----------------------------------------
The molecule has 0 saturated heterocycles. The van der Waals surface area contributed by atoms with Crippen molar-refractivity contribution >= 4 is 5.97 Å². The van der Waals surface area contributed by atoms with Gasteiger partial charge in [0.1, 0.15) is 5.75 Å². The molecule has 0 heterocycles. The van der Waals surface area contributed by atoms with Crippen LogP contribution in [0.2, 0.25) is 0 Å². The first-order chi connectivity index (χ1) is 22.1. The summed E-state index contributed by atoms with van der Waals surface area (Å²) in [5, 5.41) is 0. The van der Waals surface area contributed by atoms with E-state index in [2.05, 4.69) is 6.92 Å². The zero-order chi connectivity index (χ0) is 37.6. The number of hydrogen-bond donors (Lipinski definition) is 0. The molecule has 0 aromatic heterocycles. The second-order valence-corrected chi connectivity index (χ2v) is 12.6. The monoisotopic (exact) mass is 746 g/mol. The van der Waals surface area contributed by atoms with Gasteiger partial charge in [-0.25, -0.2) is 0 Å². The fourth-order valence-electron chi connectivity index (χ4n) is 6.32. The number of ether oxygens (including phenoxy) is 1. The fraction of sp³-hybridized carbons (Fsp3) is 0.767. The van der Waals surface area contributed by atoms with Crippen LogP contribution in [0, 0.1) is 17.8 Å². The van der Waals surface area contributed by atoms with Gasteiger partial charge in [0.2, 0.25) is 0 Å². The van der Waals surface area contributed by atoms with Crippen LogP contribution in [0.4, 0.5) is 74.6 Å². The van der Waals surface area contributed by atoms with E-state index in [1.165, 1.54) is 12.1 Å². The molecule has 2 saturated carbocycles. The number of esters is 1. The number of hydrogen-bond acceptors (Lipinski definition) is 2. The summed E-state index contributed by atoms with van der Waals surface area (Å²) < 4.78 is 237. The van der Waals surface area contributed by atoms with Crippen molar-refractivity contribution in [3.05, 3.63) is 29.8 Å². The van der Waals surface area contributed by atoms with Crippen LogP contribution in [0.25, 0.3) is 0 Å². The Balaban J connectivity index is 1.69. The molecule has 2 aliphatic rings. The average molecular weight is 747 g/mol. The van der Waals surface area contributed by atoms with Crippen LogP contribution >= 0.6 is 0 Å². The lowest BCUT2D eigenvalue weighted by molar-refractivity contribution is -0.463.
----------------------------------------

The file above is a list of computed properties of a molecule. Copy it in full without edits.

The molecule has 0 saturated heterocycles. The van der Waals surface area contributed by atoms with Crippen molar-refractivity contribution >= 4 is 5.97 Å². The van der Waals surface area contributed by atoms with Gasteiger partial charge in [0.1, 0.15) is 5.75 Å². The molecule has 0 heterocycles. The van der Waals surface area contributed by atoms with Crippen LogP contribution in [0.2, 0.25) is 0 Å². The first-order chi connectivity index (χ1) is 22.1. The summed E-state index contributed by atoms with van der Waals surface area (Å²) in [5, 5.41) is 0. The van der Waals surface area contributed by atoms with E-state index in [2.05, 4.69) is 6.92 Å². The zero-order chi connectivity index (χ0) is 37.6. The number of hydrogen-bond donors (Lipinski definition) is 0. The molecule has 0 aromatic heterocycles. The second-order valence-corrected chi connectivity index (χ2v) is 12.6. The monoisotopic (exact) mass is 746 g/mol. The van der Waals surface area contributed by atoms with Gasteiger partial charge in [-0.25, -0.2) is 0 Å². The fourth-order valence-electron chi connectivity index (χ4n) is 6.32. The number of ether oxygens (including phenoxy) is 1. The fraction of sp³-hybridized carbons (Fsp3) is 0.767. The van der Waals surface area contributed by atoms with Crippen LogP contribution in [0, 0.1) is 17.8 Å². The van der Waals surface area contributed by atoms with Gasteiger partial charge in [0.2, 0.25) is 0 Å². The van der Waals surface area contributed by atoms with Crippen LogP contribution in [0.4, 0.5) is 74.6 Å². The van der Waals surface area contributed by atoms with E-state index in [1.165, 1.54) is 12.1 Å². The molecule has 2 saturated carbocycles. The number of esters is 1. The number of hydrogen-bond acceptors (Lipinski definition) is 2. The summed E-state index contributed by atoms with van der Waals surface area (Å²) < 4.78 is 237. The van der Waals surface area contributed by atoms with Crippen molar-refractivity contribution in [3.05, 3.63) is 29.8 Å². The van der Waals surface area contributed by atoms with Crippen LogP contribution in [0.25, 0.3) is 0 Å². The Balaban J connectivity index is 1.69. The molecule has 2 aliphatic rings. The average molecular weight is 747 g/mol. The van der Waals surface area contributed by atoms with Crippen LogP contribution >= 0.6 is 0 Å². The lowest BCUT2D eigenvalue weighted by molar-refractivity contribution is -0.463.